It has become apparent that some schools are not ready to operate in accordance with the strict coronavirus (COVID-19) health regulations following disruption to lessons and learners’ school calendar.
Mogale Junior Secondary School (JSS) returned to a new normal that the institution was not ready for, as students are still overcrowded at their hostels.
Each dorm is supposed to accommodate eight students, but currently the dorms have 25 to 26 students.
“At the boys hostel, where the dorm has 25 students, 14 have beds and 15 have no bunk beds. This is so sad because some do not have mattresses and students are forced to sleep on the floor. Our dorms do not have enough beds for students and mattresses,” a source told The Monitor .
“We had hoped the situation could have been addressed before the students arrive. Of course the region has tried to reduce the number of students in hostels, but the situation is still bad because the number of students who stay from far places is high.”
The source complained that in the chilly weather students are forced to take cold baths because only one geyser is functional. In addition, the source said the geysers that had been bought are yet to be installed.
Another source added the school does not have sanitisers and a sickbay in case a student gets sick. Currently, Mogale is operating under double shift.
“Students who come for morning classes have to wait for the same bus that afternoon shift students wait for. The challenge is that some of the students idle and do not practise social distancing while waiting for the buses,” the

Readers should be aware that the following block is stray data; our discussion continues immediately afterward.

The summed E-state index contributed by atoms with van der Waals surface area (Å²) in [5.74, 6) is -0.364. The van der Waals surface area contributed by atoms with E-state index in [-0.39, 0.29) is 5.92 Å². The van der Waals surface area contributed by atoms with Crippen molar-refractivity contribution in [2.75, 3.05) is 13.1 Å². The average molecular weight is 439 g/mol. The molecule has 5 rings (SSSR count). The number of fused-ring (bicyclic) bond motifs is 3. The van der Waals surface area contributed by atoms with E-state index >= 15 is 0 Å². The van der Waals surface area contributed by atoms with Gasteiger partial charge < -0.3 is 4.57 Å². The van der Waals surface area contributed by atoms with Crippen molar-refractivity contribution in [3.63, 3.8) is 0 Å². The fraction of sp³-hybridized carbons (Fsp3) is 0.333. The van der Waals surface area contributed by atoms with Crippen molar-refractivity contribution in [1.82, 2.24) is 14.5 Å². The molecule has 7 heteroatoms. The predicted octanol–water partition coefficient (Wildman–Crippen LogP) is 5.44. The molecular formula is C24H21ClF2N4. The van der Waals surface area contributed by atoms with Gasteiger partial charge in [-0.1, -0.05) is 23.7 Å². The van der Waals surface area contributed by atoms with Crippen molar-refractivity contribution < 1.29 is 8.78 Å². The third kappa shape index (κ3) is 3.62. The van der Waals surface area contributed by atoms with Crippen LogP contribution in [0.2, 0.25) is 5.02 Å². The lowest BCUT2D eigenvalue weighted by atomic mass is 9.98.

Mogale is one of the many schools with dilapidated buildings coupled with a shortage of classrooms and lavatories.
Basic Education Ministry was recently forced to look for funds amounting to P15 million in order to purchase caravans and build toilets for the school.
“During our meetings with teachers and parents two weeks back, we realised that a teacher had 60 students per class. Again some classes are forced to be outside under the trees, something that is not good for them,” Jwaneng/Mabutsane sub region, chief education officer Abram Molelowamodimo said.
“The issue of poor drainage system, allergic reactions, and staff health amongst others will also be addressed. We had to source funds elsewhere to try and address the problem. Again, we have requested to use P40,000 in the maintenance fund budget to maintain existing caravans and some classes.”
Botswana Sectors of Educators Trade Union executive secretary, Tobokani Rari said as a trade union they were concerned about the current situation in schools since many have not complied with COVID-19 health standards.
“As a trade union we are concerned that schools are not ready to be opened. We have tried to engage the director of health services about the issue, but he is not acting. We have more than 15 schools with terrible situations,” Rari said.
He added it was saddening that some teachers are now forced to conduct more classes because the issue of additional teachers was not well addressed.